Medical Breakthroughs: In Safe Hands? Part 1: Improving Patient Safety

BACKGROUND: A 1999 study by the Institute of Medicine determined between 45,000 and 98,000 people die each year from medical mistakes. Medication errors alone are estimated to be responsible for as many as 7,000 deaths.

Behind the medication errors are the problems of medications with similar names, bad handwriting by doctors on prescriptions, and too many new drugs for doctors to remember as they go from patient to patient.

Another common cause of medical mistakes include impaired physicians who let their stress become too much and either they make mistakes or drive nurses away, which brings with it increased risk.

Marilynn Rosenthal, Ph.D., a medical sociologist from the University of Michigan and author of Medical Mishaps, points to four main causes of medical mistakes. She says first there is the patient and all the complexities the patient brings with him, including complaints and how those complaints are explained and other factors that may be going on with the patient's health.

Then there is the uncertainty in medicine. Rosenthal says only about 40 percent of all medicine is agreed upon, meaning that doctors agree that this is how a specific condition should be diagnosed and treated. This leaves a lot of medicine that is uncertain.

Then there is the organization, the hospital. The hospital can be considered a "high-risk organization" based on all the high-risk activities that take place there.

Finally, there is the team of physicians. Rosenthal says you have to consider the team's experience, how well they work together, their level of fatigue, their level of stress, etc.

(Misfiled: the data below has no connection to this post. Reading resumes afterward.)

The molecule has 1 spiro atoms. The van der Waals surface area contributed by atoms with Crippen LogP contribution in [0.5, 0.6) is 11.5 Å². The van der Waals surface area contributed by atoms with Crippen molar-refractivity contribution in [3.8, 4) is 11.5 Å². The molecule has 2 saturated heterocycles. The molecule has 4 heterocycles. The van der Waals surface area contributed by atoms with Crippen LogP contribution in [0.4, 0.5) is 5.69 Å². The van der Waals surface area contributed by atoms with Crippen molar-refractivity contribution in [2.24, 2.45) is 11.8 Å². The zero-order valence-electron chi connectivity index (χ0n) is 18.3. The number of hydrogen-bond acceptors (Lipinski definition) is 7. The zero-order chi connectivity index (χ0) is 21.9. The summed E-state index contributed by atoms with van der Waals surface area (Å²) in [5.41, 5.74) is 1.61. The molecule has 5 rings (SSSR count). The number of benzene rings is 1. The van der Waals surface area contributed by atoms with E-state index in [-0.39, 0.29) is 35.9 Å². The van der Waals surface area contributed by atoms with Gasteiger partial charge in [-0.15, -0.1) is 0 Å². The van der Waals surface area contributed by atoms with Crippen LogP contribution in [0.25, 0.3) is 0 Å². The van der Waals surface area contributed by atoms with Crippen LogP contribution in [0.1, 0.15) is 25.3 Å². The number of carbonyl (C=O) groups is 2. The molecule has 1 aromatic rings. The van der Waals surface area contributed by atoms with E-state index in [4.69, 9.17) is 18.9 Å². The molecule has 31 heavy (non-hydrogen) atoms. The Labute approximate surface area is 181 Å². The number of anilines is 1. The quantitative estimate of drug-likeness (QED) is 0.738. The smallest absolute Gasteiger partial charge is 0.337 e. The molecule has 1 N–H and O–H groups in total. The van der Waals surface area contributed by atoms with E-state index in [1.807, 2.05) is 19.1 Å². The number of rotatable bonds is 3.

With all these combined, there is clearly no easy solution to overcoming medical mistakes. And, while many are turning to improved "systems", Rosenthal says not everything can be solved by a new system.

ADDRESSING IMPAIRED PHYSICIANS: Studies show at any given time 15 percent to 23 percent of all physicians are experiencing a professional or personal life crisis that impairs their ability to provide care.

One way this stress can manifest is the way doctors treat those around them, often becoming argumentative. A survey of nurses found 92 percent of nurses say they have witnessed disruptive behavior by physicians. The result is that many nurses are leaving the practice and blaming bad behavior by doctors.

The nursing shortage being faced in the United States appears to have a direct impact on patient safety. With fewer nurses, the nurse to patient ratio is worse, nurses become stressed themselves, and they are overworked, leading to mistakes.

To address this issue, JCAHO, the hospital-accrediting group, has put a new rule into effect. In order to be accredited, hospitals are required to have treatment available to help the physician when stress becomes a problem.

RESIDENT FATIGUE: Another issue that is problematic enough to require changes is the issue of resident fatigue. In some specialties, residents often work as many as 120 hours a week and can spend countless hours on call at any one time.

A recent study found being awake for 24 hours affects mental alertness the same as a blood alcohol of point 1, considered too drunk to drive in all states. A new mandate expected to be approved in Feb. 2003 will limit resident work hours to 80 a week averaged over four weeks with certain specialties being able to extend that to 88 hours, and residents will be limited to 24-hour shifts with an allowance of 6 additional hours to finish up administrative-type duties.


National Patient Safety Foundation
American Medical Association
Department of News & Information
515 N. State Street
Chicago, Illinois 60610
(312) 464-5970

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